Pop-up Botany

Hello dear readers.

I’ve gathered more books about the Greek life and will post more travel tales soon. Today, it’s about pop-ups though.

On Friday I took a Pop-Up Flower Garden Card Workshop at the Chicago Botanic Garden. I always love an excuse to visit the Botanic Garden, which is such a Chicago gem. I was not sent a supply list, but on impulse grabbed my X-Acto knife before leaving the house. I should have also brought a ruler, a cutting mat and a bone folder. Fortunately we found a sketch pad that served as my cutting surface, along with a giant ruler that scared my neighbor into loaning me a little ruler she had on hand. Another classmate threw me a bone-folder.

Shawn Sheehy provided us with cover stock in various colors, some preprinted with his flower design templates. It takes him anywhere from 3 hours to a week to engineer each of these pop-ups. Originally a teacher, he discovered paper engineering in the early 90’s and has been committed to it ever since. He now teaches nationwide.

We began cutting away and had completed 2.5 cards before lunch time.

The Bloodroot:

and the Blue Violet:

We assembled the Trillium after our lunch break.

Then we spent an hour cutting the parts for the Prickly Pear.


It was tiresome, but the assembly generated joy and surprise for all of us.

What a feat!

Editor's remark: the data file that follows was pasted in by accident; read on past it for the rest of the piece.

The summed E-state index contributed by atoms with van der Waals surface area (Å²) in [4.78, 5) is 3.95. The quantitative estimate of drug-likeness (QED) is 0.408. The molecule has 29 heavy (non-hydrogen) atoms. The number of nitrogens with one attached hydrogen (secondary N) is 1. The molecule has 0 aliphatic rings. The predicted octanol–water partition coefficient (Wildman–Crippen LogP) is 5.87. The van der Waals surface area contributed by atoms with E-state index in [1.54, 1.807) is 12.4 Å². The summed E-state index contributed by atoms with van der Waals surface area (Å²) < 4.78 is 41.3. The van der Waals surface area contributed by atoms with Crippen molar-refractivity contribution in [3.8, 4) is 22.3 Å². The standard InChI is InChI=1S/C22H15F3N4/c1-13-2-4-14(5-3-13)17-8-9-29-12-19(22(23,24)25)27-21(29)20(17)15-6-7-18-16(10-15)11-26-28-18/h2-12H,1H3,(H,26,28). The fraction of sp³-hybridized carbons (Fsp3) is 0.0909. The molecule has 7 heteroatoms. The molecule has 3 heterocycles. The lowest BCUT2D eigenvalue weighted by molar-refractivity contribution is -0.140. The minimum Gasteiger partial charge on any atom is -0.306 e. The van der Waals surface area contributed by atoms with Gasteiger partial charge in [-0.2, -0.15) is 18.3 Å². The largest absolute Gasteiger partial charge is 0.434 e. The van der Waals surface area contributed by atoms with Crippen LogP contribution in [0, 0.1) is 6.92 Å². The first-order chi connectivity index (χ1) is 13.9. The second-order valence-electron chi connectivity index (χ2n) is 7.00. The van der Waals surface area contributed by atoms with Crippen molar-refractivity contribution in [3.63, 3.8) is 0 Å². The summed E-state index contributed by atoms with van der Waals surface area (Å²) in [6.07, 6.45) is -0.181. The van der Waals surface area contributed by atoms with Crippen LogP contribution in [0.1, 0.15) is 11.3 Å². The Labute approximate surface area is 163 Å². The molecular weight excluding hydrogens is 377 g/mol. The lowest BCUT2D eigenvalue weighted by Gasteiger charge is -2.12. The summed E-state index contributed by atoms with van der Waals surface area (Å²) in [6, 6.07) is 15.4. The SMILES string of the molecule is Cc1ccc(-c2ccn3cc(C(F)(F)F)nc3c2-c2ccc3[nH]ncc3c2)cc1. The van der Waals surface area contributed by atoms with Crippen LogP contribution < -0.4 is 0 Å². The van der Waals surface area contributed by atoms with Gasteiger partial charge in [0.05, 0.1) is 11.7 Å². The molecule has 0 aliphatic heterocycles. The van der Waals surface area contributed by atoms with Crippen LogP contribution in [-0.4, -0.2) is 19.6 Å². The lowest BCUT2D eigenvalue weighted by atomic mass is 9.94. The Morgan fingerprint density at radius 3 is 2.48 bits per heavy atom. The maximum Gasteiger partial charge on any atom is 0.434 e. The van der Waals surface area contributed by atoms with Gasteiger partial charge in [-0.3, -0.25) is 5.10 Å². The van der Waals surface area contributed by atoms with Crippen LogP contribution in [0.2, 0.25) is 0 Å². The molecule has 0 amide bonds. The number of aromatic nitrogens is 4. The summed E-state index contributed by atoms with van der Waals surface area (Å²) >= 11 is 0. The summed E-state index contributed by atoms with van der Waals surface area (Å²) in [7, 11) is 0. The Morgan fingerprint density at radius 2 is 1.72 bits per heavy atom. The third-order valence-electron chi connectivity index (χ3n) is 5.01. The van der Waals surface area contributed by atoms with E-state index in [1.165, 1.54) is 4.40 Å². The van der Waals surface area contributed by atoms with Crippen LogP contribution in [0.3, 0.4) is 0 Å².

We finished with a Jack-in-the-pulpit, and then class was over just like that!

They all fold up nicely:

All in a day’s work!

Fortunately the Evanston Art Center is offering another class with Shawn, which I will be signing up for to learn the fundamentals of pop-up making. I can’t wait to apply these techniques on ideas of my own later this year. 🙂

Shawn also recommended this book on pop-up making.

My day was rounded out with a stroll along the lovely garden. I’ll never get tired of this place as each visit brings new discoveries, whether it be plants I’ve never heard of or the discovery of a new waterfall I hadn’t seen before. I have yet to enter the miniature railroad garden.

No matter what climate you’re in, the variety of local plant life will surprise you, so set a date to visit your botanical garden today! 🙂

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